That’s A Cover? explores cover songs that you may have thought were originals.
In 1978, Joe Strummer and Mick Jones flew to San Francisco to record overdubs for the Clash’s second album, Give ’em Enough Rope. There, they heard the Bobby Fuller Four song “I Fought the Law” for the first time, on the studio jukebox. By the time they came back to England, they had heard it enough times to memorize it. They recorded the song and released in on an EP in the spring of 1979. Later that year it came out as a single in America, the Clash’s first. It appeared on their first American album as well, a rejiggered version of their UK debut two years before.
The story of a prisoner taking an oh-well attitude toward the turn his life took, “I Fought the Law” struck a chord with the Clash’s fans. It was a signature cover, both for the band and the song. And many many DJs who introduced this aggressive shrug of a song called it a cover of the top-ten hit by the Bobby Fuller Four.
Which it was.
But it wasn’t.
Sixty-one years ago today, on December 4, 1960, Coral Records released In Style with the Crickets. This was the band’s first album since the passing of leader Buddy Holly. It had taken a long time to see the light of day; the Crickets recorded it in 1959, before guitarist Sonny Curtis was drafted. Only a couple months after its release, vocalist Earl Sinks quit. So it didn’t really have luck on its side.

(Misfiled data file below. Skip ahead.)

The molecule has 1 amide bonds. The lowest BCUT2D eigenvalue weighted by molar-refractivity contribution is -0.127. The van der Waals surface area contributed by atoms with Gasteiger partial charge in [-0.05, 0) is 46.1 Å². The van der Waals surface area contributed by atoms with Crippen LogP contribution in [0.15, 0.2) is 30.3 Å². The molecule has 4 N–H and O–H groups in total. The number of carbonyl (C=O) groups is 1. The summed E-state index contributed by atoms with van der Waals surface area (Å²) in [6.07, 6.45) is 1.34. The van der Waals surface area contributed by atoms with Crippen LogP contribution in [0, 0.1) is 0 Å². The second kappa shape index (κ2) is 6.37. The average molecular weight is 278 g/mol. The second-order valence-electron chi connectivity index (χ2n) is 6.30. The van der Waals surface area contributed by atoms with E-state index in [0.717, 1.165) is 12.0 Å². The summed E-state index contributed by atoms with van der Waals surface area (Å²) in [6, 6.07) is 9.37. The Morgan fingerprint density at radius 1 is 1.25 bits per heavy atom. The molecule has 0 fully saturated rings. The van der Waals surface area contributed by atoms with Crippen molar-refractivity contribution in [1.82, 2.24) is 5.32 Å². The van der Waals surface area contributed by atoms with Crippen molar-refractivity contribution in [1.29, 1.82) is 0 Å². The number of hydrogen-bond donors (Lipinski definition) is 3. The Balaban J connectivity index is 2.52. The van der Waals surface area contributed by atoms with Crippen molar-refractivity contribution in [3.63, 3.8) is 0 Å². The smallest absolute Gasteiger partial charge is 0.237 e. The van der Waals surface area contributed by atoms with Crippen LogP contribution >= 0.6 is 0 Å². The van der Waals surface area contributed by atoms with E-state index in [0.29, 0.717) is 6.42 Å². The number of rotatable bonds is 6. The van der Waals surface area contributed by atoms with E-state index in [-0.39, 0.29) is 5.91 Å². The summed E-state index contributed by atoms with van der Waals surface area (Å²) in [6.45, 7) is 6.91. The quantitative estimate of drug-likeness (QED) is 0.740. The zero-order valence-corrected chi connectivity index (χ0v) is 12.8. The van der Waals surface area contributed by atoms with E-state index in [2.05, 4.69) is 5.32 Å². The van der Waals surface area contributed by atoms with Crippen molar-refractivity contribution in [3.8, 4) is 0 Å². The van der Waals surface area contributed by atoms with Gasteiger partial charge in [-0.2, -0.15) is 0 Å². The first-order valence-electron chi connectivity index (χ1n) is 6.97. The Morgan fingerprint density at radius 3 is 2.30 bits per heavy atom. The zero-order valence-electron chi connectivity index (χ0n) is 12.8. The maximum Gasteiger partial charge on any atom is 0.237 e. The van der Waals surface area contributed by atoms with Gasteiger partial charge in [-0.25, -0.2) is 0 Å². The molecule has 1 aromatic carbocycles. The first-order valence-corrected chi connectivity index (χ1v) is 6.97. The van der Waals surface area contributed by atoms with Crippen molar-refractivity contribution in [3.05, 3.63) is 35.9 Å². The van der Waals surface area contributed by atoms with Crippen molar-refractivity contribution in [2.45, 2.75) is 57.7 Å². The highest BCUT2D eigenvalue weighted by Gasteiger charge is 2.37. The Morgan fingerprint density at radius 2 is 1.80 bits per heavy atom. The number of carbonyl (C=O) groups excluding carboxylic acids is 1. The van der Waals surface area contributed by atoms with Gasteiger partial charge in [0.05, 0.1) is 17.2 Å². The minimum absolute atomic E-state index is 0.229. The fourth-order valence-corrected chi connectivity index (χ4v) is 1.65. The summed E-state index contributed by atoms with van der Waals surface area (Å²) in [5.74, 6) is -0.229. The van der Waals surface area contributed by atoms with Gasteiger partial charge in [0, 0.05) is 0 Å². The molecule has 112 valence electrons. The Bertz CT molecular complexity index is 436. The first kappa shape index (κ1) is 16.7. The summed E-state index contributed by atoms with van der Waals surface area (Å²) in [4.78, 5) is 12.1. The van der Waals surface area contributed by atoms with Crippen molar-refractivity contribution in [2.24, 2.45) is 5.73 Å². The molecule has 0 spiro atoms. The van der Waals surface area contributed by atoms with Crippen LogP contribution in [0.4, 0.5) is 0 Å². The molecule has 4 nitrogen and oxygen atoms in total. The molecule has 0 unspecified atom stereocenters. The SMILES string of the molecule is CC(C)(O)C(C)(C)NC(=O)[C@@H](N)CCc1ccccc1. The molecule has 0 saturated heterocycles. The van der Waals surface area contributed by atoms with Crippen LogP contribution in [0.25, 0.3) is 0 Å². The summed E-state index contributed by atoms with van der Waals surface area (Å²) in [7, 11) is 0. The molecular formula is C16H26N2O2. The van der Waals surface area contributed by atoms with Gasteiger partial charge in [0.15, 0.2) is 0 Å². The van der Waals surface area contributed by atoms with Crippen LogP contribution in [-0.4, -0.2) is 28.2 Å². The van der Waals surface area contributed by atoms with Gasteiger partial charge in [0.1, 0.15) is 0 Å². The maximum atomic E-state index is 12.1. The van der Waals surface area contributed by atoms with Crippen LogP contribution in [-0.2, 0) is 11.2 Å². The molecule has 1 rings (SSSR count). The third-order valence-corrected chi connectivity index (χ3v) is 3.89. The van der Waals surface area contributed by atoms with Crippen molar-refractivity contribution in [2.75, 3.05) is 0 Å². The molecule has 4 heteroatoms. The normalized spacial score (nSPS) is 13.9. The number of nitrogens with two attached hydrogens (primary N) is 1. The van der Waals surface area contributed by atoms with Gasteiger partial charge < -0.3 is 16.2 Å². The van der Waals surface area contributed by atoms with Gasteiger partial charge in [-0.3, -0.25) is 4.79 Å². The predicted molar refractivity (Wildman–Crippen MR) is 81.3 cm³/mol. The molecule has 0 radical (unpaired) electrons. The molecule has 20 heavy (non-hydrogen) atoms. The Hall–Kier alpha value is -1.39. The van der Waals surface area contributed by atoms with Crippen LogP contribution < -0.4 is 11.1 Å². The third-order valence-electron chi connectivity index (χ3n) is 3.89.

What it did have was a batch of great songs, including “More Than I Can Say,” which Leo Sayer took into the top five two decades later. It also featured “I Fought the Law.” Curtis wrote the song and played its memorable lead guitar. It was peppy, on the polite side, and didn’t gain an awful lot of notice.
Unless you were Bobby Fuller.
The Bobby Fuller Four covered three songs from In Style with the Crickets, even going top-30 with “Love’s Made a Fool of You.” But it was “I Fought the Law” that landed them immortality. Fuller stuck pretty close to the original, toning down the Hollyisms and changing “zip gun” to “six gun,” with accompanying illustrative drums. (A recording from two years prior used “shotgun.”)
Fuller didn’t get much time to enjoy his success, dying under mysterious circumstances mere months after “I Fought the Law” made the top ten. Sonny Curtis enjoyed other successes, writing the Everly Brothers’ smash “Walk Right Back” and the theme for The Mary Tyler Moore Show. That show aired its final episode on March 19, 1977 – about three weeks before the Clash released their first album, and a year and a half before Strummer and Jones made the discovery that got them their first toehold in America.
The Bobby Fuller Four version is the best by far. The flip side of the record ‘Never To Be Forgotten’ is very good too–when I first heard it I was convinced that it was the Searchers, until told otherwise.
For a bit of a change, I go to this folk infused version